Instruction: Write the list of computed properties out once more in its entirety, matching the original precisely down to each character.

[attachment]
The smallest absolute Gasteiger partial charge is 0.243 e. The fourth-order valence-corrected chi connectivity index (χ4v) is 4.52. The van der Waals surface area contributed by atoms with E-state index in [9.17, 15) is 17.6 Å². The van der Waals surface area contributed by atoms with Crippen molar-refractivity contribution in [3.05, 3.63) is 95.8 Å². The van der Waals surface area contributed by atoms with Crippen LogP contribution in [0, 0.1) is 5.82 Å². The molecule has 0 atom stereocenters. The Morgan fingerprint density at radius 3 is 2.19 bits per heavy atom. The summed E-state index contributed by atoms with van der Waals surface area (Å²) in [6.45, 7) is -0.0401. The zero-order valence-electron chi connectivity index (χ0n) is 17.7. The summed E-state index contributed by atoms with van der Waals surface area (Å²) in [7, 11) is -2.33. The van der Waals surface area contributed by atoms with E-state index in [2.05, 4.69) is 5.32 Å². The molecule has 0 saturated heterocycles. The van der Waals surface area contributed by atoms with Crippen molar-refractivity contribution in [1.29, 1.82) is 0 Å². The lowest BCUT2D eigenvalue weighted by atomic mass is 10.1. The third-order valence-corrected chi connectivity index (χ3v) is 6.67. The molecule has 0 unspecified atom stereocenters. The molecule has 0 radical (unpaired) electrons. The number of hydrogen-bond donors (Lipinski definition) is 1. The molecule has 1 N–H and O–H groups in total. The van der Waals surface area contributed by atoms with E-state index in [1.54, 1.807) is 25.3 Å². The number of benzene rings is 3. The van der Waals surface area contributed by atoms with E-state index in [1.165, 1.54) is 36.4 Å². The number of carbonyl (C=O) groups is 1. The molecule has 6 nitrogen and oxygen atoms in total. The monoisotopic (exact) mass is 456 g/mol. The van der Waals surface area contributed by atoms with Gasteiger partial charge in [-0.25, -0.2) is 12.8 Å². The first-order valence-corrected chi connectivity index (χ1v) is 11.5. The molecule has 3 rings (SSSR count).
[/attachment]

The smallest absolute Gasteiger partial charge is 0.243 e. The fourth-order valence-corrected chi connectivity index (χ4v) is 4.52. The van der Waals surface area contributed by atoms with E-state index in [9.17, 15) is 17.6 Å². The van der Waals surface area contributed by atoms with Crippen molar-refractivity contribution in [3.05, 3.63) is 95.8 Å². The van der Waals surface area contributed by atoms with Crippen LogP contribution in [0, 0.1) is 5.82 Å². The molecule has 0 atom stereocenters. The Morgan fingerprint density at radius 3 is 2.19 bits per heavy atom. The summed E-state index contributed by atoms with van der Waals surface area (Å²) in [6.45, 7) is -0.0401. The zero-order valence-electron chi connectivity index (χ0n) is 17.7. The summed E-state index contributed by atoms with van der Waals surface area (Å²) in [7, 11) is -2.33. The van der Waals surface area contributed by atoms with E-state index in [2.05, 4.69) is 5.32 Å². The molecule has 0 saturated heterocycles. The van der Waals surface area contributed by atoms with Crippen molar-refractivity contribution in [1.29, 1.82) is 0 Å². The lowest BCUT2D eigenvalue weighted by atomic mass is 10.1. The third-order valence-corrected chi connectivity index (χ3v) is 6.67. The molecule has 0 unspecified atom stereocenters. The molecule has 0 radical (unpaired) electrons. The number of hydrogen-bond donors (Lipinski definition) is 1. The molecule has 1 N–H and O–H groups in total. The van der Waals surface area contributed by atoms with E-state index in [1.54, 1.807) is 25.3 Å². The number of benzene rings is 3. The van der Waals surface area contributed by atoms with E-state index in [1.165, 1.54) is 36.4 Å². The number of carbonyl (C=O) groups is 1. The molecule has 6 nitrogen and oxygen atoms in total. The monoisotopic (exact) mass is 456 g/mol. The van der Waals surface area contributed by atoms with Gasteiger partial charge in [-0.25, -0.2) is 12.8 Å². The first-order valence-corrected chi connectivity index (χ1v) is 11.5. The molecule has 3 rings (SSSR count).